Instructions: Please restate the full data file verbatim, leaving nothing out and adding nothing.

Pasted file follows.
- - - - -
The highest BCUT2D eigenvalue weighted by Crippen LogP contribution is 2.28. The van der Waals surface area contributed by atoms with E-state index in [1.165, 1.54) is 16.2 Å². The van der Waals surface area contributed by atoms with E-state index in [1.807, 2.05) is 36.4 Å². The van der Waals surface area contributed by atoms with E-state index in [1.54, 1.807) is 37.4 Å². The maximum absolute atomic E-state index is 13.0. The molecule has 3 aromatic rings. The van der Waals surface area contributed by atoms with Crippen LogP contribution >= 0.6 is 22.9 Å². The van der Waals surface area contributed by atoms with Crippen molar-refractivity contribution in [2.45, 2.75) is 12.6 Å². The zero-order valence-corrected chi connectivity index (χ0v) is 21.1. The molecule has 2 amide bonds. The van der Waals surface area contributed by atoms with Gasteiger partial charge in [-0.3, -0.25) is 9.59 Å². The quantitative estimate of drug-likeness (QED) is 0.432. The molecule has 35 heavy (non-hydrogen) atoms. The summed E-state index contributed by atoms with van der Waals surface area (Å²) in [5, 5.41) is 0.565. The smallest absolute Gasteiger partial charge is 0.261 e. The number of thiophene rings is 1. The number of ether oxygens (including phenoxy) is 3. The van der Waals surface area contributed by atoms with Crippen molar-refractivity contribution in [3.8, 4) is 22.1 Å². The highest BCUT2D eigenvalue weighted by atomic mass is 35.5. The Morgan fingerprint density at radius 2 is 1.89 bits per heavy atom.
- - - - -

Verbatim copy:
The highest BCUT2D eigenvalue weighted by Crippen LogP contribution is 2.28. The van der Waals surface area contributed by atoms with E-state index in [1.165, 1.54) is 16.2 Å². The van der Waals surface area contributed by atoms with E-state index in [1.807, 2.05) is 36.4 Å². The van der Waals surface area contributed by atoms with E-state index in [1.54, 1.807) is 37.4 Å². The maximum absolute atomic E-state index is 13.0. The molecule has 3 aromatic rings. The van der Waals surface area contributed by atoms with Crippen LogP contribution >= 0.6 is 22.9 Å². The van der Waals surface area contributed by atoms with Crippen molar-refractivity contribution in [2.45, 2.75) is 12.6 Å². The zero-order valence-corrected chi connectivity index (χ0v) is 21.1. The molecule has 2 amide bonds. The van der Waals surface area contributed by atoms with Gasteiger partial charge in [-0.3, -0.25) is 9.59 Å². The quantitative estimate of drug-likeness (QED) is 0.432. The molecule has 35 heavy (non-hydrogen) atoms. The summed E-state index contributed by atoms with van der Waals surface area (Å²) in [5, 5.41) is 0.565. The smallest absolute Gasteiger partial charge is 0.261 e. The number of thiophene rings is 1. The number of ether oxygens (including phenoxy) is 3. The van der Waals surface area contributed by atoms with Crippen molar-refractivity contribution in [3.8, 4) is 22.1 Å². The highest BCUT2D eigenvalue weighted by atomic mass is 35.5. The Morgan fingerprint density at radius 2 is 1.89 bits per heavy atom.